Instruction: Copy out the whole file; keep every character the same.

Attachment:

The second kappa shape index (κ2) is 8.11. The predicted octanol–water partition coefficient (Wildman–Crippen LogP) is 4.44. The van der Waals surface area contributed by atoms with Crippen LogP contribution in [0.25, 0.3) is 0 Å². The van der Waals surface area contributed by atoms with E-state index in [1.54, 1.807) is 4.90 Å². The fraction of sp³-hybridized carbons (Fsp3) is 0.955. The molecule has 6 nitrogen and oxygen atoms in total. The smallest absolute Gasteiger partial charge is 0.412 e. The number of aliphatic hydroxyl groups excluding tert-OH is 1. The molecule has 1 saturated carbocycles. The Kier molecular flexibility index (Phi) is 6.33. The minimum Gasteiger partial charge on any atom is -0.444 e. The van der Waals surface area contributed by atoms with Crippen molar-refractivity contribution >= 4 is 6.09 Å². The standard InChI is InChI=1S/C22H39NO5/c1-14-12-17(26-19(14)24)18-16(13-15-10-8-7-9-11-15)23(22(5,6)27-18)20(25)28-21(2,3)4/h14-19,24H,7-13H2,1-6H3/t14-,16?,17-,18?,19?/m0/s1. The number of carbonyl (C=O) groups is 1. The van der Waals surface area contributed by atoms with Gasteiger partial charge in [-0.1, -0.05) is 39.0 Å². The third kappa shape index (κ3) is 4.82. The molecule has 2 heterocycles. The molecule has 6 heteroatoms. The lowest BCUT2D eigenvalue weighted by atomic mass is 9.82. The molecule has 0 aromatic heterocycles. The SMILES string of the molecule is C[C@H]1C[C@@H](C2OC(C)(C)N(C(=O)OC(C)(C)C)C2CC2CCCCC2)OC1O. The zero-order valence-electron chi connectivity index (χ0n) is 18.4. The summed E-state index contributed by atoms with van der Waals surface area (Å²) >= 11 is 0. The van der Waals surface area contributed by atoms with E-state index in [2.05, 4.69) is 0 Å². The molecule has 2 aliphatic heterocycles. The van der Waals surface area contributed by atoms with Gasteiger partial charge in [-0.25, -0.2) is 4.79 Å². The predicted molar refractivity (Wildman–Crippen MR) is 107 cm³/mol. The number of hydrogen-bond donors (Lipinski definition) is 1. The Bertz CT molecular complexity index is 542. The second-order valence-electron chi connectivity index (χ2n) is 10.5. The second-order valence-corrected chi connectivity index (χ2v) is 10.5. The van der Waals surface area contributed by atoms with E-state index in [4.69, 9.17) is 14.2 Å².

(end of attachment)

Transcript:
The second kappa shape index (κ2) is 8.11. The predicted octanol–water partition coefficient (Wildman–Crippen LogP) is 4.44. The van der Waals surface area contributed by atoms with Crippen LogP contribution in [0.25, 0.3) is 0 Å². The van der Waals surface area contributed by atoms with E-state index in [1.54, 1.807) is 4.90 Å². The fraction of sp³-hybridized carbons (Fsp3) is 0.955. The molecule has 6 nitrogen and oxygen atoms in total. The smallest absolute Gasteiger partial charge is 0.412 e. The number of aliphatic hydroxyl groups excluding tert-OH is 1. The molecule has 1 saturated carbocycles. The Kier molecular flexibility index (Phi) is 6.33. The minimum Gasteiger partial charge on any atom is -0.444 e. The van der Waals surface area contributed by atoms with Crippen molar-refractivity contribution >= 4 is 6.09 Å². The standard InChI is InChI=1S/C22H39NO5/c1-14-12-17(26-19(14)24)18-16(13-15-10-8-7-9-11-15)23(22(5,6)27-18)20(25)28-21(2,3)4/h14-19,24H,7-13H2,1-6H3/t14-,16?,17-,18?,19?/m0/s1. The number of carbonyl (C=O) groups is 1. The van der Waals surface area contributed by atoms with Gasteiger partial charge in [-0.1, -0.05) is 39.0 Å². The third kappa shape index (κ3) is 4.82. The molecule has 2 heterocycles. The molecule has 6 heteroatoms. The lowest BCUT2D eigenvalue weighted by atomic mass is 9.82. The molecule has 0 aromatic heterocycles. The SMILES string of the molecule is C[C@H]1C[C@@H](C2OC(C)(C)N(C(=O)OC(C)(C)C)C2CC2CCCCC2)OC1O. The zero-order valence-electron chi connectivity index (χ0n) is 18.4. The summed E-state index contributed by atoms with van der Waals surface area (Å²) >= 11 is 0. The van der Waals surface area contributed by atoms with E-state index in [2.05, 4.69) is 0 Å². The molecule has 2 aliphatic heterocycles. The van der Waals surface area contributed by atoms with Gasteiger partial charge in [-0.25, -0.2) is 4.79 Å². The predicted molar refractivity (Wildman–Crippen MR) is 107 cm³/mol. The number of hydrogen-bond donors (Lipinski definition) is 1. The Bertz CT molecular complexity index is 542. The second-order valence-electron chi connectivity index (χ2n) is 10.5. The second-order valence-corrected chi connectivity index (χ2v) is 10.5. The van der Waals surface area contributed by atoms with E-state index in [4.69, 9.17) is 14.2 Å².